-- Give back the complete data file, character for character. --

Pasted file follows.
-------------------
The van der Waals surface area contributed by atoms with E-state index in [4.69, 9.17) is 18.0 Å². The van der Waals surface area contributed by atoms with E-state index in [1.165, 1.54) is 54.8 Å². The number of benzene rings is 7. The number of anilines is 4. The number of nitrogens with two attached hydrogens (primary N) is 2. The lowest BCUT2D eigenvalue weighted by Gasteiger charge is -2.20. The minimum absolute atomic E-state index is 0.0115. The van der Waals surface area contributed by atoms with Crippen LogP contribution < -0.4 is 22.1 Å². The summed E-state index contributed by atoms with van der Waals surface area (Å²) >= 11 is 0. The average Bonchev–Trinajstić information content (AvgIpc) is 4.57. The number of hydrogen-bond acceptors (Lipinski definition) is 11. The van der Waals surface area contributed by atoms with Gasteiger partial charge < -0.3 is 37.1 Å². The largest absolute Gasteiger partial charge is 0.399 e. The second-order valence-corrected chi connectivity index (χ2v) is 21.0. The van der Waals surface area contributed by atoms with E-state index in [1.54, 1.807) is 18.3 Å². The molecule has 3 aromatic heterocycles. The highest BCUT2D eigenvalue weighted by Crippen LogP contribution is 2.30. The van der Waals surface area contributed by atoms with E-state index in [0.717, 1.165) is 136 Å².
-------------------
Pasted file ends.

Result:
The van der Waals surface area contributed by atoms with E-state index in [4.69, 9.17) is 18.0 Å². The van der Waals surface area contributed by atoms with E-state index in [1.165, 1.54) is 54.8 Å². The number of benzene rings is 7. The number of anilines is 4. The number of nitrogens with two attached hydrogens (primary N) is 2. The lowest BCUT2D eigenvalue weighted by Gasteiger charge is -2.20. The minimum absolute atomic E-state index is 0.0115. The van der Waals surface area contributed by atoms with Crippen LogP contribution < -0.4 is 22.1 Å². The summed E-state index contributed by atoms with van der Waals surface area (Å²) >= 11 is 0. The average Bonchev–Trinajstić information content (AvgIpc) is 4.57. The number of hydrogen-bond acceptors (Lipinski definition) is 11. The van der Waals surface area contributed by atoms with Gasteiger partial charge < -0.3 is 37.1 Å². The largest absolute Gasteiger partial charge is 0.399 e. The second-order valence-corrected chi connectivity index (χ2v) is 21.0. The van der Waals surface area contributed by atoms with E-state index in [1.54, 1.807) is 18.3 Å². The molecule has 3 aromatic heterocycles. The highest BCUT2D eigenvalue weighted by Crippen LogP contribution is 2.30. The van der Waals surface area contributed by atoms with E-state index in [0.717, 1.165) is 136 Å².